On Piano Works, vol. 1, Svoboda plays a diverse recital of piano solos composed over the last 35 years. Often slipping from winsome reverie into bursts of energetic, irregular rhythms, the music's emotional range is as wide as it is deep. Songs range from the playfully pastoral "In a Forest" (think George Winston, with depth) to the contemplative "Autumn," a gorgeous work for koto that retains that instrument's solitary, melancholy feel.
Svoboda also takes to the ivories on Piano Trios, drawing upon his Czech childhood and heritage in listener-friendly yet still adventurous chamber works. "Trio," his powerful musical tribute to Vincent Van Gogh, mirrors the hallucinatory turbulence of the painter's life, while "Passacaglia and Fugue" meanders from contented reflection to passionate expression.
Svoboda and two other Portland State University faculty members comprise the ensemble Trio Spektrum. The sweet, nostalgic "Sonatine" and mood-swinging "Theme and Variations" highlight their Music from Bohemia, a collection of contemporary works by Czech composers, plus a charming trio by Mozart's friend Josef Myslivecek. Jaroslav Krcek's delightful, folk-inspired "Four Renaissance Miniatures" would have made Dvorak smile.
North Pacific Music's exciting new eponymous release by UO alum Joseph Waters offers wholly original, high-intensity music that draws on a startling spectrum of influences. It includes a dreamy work for koto and electronics; a piece for vocalists and wind sextet based on Australian aboriginal songs; and a moody elegy for string.
"Garden of Kali," performed last month at the UO's Festival of the Millennium, conjures an appropriately psychedelic impression of Hieronymous Bosch's celebrated painting, The Garden of Earthly Delights. His setting of Lawrence Ferlinghetti's "A Populist Manifesto," a poem urging artists to create from the heart, reflects his philosophy of pushing boundaries while still connecting with audiences.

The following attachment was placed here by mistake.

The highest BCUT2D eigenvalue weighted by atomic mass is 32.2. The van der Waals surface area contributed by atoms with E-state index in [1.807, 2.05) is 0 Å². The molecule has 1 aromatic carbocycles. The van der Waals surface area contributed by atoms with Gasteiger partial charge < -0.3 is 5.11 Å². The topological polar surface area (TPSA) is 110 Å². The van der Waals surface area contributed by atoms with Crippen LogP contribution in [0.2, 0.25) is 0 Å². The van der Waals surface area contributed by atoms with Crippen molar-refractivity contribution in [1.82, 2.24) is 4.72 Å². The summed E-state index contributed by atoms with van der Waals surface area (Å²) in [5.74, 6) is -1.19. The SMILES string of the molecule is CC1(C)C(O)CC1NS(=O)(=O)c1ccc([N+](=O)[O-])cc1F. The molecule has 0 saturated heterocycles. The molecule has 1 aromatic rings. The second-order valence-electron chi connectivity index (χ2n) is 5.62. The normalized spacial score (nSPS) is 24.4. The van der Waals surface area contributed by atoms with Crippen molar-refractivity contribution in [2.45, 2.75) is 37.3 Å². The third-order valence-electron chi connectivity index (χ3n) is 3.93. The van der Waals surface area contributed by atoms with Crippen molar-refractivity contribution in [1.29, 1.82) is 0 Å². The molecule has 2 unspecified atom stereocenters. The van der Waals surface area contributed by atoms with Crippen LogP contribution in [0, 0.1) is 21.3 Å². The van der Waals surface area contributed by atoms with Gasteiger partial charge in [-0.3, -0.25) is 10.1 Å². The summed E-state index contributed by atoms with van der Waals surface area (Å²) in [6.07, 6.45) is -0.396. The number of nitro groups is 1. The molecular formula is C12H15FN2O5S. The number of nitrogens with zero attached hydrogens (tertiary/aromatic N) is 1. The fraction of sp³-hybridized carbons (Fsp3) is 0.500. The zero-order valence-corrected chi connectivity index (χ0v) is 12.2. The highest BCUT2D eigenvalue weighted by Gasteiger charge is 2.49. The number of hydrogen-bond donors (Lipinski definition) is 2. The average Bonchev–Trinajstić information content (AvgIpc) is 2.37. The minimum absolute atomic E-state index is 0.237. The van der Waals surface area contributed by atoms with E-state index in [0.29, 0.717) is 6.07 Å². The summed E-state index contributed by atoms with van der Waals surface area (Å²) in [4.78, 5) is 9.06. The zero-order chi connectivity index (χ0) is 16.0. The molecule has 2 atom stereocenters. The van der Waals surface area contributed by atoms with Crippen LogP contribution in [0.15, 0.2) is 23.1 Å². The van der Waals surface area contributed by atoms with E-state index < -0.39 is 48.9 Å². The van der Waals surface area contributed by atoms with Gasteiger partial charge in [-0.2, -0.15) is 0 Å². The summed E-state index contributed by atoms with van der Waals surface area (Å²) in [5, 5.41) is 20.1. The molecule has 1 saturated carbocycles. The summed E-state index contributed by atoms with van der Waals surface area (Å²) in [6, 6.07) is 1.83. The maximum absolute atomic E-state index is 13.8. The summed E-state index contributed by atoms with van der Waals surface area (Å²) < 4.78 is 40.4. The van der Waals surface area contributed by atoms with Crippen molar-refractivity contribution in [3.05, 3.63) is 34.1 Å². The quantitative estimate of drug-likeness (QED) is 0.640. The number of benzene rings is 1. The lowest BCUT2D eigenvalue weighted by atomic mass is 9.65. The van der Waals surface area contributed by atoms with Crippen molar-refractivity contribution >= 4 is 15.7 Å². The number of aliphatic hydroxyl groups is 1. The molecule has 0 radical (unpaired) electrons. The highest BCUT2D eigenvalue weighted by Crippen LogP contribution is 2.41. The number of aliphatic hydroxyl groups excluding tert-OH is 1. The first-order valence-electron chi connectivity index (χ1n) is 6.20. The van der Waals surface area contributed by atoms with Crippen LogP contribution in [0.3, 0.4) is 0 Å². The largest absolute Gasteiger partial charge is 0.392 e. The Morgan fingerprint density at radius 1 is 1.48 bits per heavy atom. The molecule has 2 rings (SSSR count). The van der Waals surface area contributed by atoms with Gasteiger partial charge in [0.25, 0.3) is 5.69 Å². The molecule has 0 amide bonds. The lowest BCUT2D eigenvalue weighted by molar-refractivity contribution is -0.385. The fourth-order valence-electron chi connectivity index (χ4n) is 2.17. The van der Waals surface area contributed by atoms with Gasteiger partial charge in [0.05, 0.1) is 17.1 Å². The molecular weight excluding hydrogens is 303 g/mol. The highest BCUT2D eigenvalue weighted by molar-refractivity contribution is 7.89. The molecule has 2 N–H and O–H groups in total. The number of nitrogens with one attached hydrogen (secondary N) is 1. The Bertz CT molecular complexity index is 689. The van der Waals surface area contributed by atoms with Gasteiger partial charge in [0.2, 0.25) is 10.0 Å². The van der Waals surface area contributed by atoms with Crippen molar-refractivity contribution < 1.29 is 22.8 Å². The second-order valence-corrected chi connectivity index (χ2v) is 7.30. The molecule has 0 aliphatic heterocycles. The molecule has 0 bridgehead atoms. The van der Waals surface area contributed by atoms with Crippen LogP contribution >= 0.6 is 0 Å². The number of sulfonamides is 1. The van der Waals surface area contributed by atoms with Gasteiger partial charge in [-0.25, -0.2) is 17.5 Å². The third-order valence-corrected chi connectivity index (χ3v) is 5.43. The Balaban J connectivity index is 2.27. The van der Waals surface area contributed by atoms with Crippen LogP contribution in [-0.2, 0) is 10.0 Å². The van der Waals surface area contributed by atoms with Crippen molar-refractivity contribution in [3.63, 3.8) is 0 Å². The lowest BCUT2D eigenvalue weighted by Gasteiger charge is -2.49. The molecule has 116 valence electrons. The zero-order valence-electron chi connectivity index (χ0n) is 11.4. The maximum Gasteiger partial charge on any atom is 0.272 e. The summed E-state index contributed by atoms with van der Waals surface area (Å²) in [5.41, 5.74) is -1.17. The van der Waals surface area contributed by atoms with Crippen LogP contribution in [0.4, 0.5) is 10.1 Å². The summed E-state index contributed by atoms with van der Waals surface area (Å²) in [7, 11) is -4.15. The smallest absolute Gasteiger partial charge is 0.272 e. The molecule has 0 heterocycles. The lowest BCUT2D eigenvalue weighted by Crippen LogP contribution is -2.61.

The various musicians orbiting Corvallis drummer Dave Storrs have several decades of jazz performance under their fingers; they, therefore, succeed in the "spontaneously composed" pieces Storrs releases on his louie label. On Chunks of Zen, Storrs' Tone Sharks offer enough astral effects to please any avant-garde fan, yet avoid honk-and-squeal shrillness.
Page Hundemer's bass experiments, Tom Bergeron's usual alto saxellence, the daring percussion touches of Storrs and guitarist Steve Willis's vibrant guitar effects combine to create one of the most original albums of the year. Captivatingly atmospheric (if occasionally self-indulgent), this group could take its place near the forefront of what remains of progressive jazz.
On Beginnings and Endings, the Sharks's rhythm trio, "Boundary Issues," features Willis's guitar engaging in fruitful conversations with Hundemer's aerobatic basslines. Sometimes spacy, sometimes funky, the results are unpredictable but often surprisingly cohesive. On the weird What a Day, the trio backs guitarist Mark "L'il Big Boy" Bakalar on enigmatic numbers that sound like Captain Beefheart gone jazz.
Finally, in an intriguing exercise, Storrs recorded a baker's dozen keyboard and percussion grooves, each specifically tailored to a particular musical colleague, and invited each to improvise over them. Accordingly, each track on Waxin' the Slide features a different lead. Highlights include pairings with soprano saxist Mike Curtis, trumpeter Jim Knodle, bassist Hundemer, vocalist Valerie Brown, and keyboardist Dave Trenkel.
Occasionally the players stumble into longeurs that neither advance the argument nor enhance the mood, but these pros are never less than listenable. Most contemporary jazz sounds stale and conventional by comparison. You can witness their spontaneous combustion in action when the Tone Sharks play Theo's on Saturday, Jan. 6.
Barnes & Noble
Lavelle Wine Bar
Nite Owl (Ramada Inn)
The Old Pad
Sam Bond's Garage
Waterfront Bar & Grill